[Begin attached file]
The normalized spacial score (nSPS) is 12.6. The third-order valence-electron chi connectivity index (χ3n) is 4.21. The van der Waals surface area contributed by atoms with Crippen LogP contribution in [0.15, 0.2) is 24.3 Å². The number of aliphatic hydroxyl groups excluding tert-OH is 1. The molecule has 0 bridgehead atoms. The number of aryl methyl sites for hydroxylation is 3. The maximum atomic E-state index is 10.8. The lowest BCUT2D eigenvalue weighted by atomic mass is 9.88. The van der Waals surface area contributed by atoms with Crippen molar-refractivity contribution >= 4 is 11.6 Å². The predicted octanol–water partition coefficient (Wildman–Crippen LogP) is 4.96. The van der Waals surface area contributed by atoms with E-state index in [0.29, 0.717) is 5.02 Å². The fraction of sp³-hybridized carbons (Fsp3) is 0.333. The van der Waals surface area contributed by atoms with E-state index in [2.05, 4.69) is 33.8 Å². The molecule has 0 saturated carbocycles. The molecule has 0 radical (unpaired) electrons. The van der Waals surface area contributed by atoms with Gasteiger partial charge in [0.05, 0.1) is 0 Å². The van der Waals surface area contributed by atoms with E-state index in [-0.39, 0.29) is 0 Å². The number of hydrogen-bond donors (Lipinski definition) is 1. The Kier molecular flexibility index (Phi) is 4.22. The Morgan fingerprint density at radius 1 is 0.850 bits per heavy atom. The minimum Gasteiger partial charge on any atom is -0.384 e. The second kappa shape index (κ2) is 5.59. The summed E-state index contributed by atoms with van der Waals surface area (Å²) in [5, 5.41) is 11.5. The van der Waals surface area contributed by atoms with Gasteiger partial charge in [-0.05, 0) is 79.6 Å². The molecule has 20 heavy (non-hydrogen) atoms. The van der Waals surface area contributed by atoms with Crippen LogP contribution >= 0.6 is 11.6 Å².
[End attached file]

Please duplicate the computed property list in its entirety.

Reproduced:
The normalized spacial score (nSPS) is 12.6. The third-order valence-electron chi connectivity index (χ3n) is 4.21. The van der Waals surface area contributed by atoms with Crippen LogP contribution in [0.15, 0.2) is 24.3 Å². The number of aliphatic hydroxyl groups excluding tert-OH is 1. The molecule has 0 bridgehead atoms. The number of aryl methyl sites for hydroxylation is 3. The maximum atomic E-state index is 10.8. The lowest BCUT2D eigenvalue weighted by atomic mass is 9.88. The van der Waals surface area contributed by atoms with Crippen molar-refractivity contribution >= 4 is 11.6 Å². The predicted octanol–water partition coefficient (Wildman–Crippen LogP) is 4.96. The van der Waals surface area contributed by atoms with E-state index in [0.29, 0.717) is 5.02 Å². The fraction of sp³-hybridized carbons (Fsp3) is 0.333. The van der Waals surface area contributed by atoms with E-state index in [2.05, 4.69) is 33.8 Å². The molecule has 0 saturated carbocycles. The molecule has 0 radical (unpaired) electrons. The van der Waals surface area contributed by atoms with Gasteiger partial charge in [0.05, 0.1) is 0 Å². The van der Waals surface area contributed by atoms with E-state index in [-0.39, 0.29) is 0 Å². The number of hydrogen-bond donors (Lipinski definition) is 1. The Kier molecular flexibility index (Phi) is 4.22. The Morgan fingerprint density at radius 1 is 0.850 bits per heavy atom. The minimum Gasteiger partial charge on any atom is -0.384 e. The second kappa shape index (κ2) is 5.59. The summed E-state index contributed by atoms with van der Waals surface area (Å²) in [5, 5.41) is 11.5. The van der Waals surface area contributed by atoms with Gasteiger partial charge in [-0.05, 0) is 79.6 Å². The molecule has 20 heavy (non-hydrogen) atoms. The van der Waals surface area contributed by atoms with Crippen LogP contribution >= 0.6 is 11.6 Å².